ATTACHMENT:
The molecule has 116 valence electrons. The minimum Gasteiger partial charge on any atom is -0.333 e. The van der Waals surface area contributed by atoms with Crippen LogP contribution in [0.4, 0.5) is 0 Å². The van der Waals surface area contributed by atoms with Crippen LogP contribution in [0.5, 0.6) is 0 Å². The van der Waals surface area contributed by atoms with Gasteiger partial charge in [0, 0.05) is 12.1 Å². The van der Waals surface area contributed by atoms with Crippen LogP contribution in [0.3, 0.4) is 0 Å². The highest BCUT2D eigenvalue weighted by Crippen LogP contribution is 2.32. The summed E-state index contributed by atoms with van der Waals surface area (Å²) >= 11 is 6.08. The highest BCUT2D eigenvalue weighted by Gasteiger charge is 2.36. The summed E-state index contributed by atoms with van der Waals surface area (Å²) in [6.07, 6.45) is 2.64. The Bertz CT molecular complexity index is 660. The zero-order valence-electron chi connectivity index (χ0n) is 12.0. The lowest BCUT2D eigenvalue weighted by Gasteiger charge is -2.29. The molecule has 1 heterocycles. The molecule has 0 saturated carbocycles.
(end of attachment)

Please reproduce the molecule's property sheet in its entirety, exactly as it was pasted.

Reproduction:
The molecule has 116 valence electrons. The minimum Gasteiger partial charge on any atom is -0.333 e. The van der Waals surface area contributed by atoms with Crippen LogP contribution in [0.4, 0.5) is 0 Å². The van der Waals surface area contributed by atoms with Crippen LogP contribution in [0.5, 0.6) is 0 Å². The van der Waals surface area contributed by atoms with Gasteiger partial charge in [0, 0.05) is 12.1 Å². The van der Waals surface area contributed by atoms with Crippen LogP contribution in [0.3, 0.4) is 0 Å². The highest BCUT2D eigenvalue weighted by Crippen LogP contribution is 2.32. The summed E-state index contributed by atoms with van der Waals surface area (Å²) >= 11 is 6.08. The highest BCUT2D eigenvalue weighted by Gasteiger charge is 2.36. The summed E-state index contributed by atoms with van der Waals surface area (Å²) in [6.07, 6.45) is 2.64. The Bertz CT molecular complexity index is 660. The zero-order valence-electron chi connectivity index (χ0n) is 12.0. The lowest BCUT2D eigenvalue weighted by Gasteiger charge is -2.29. The molecule has 1 heterocycles. The molecule has 0 saturated carbocycles.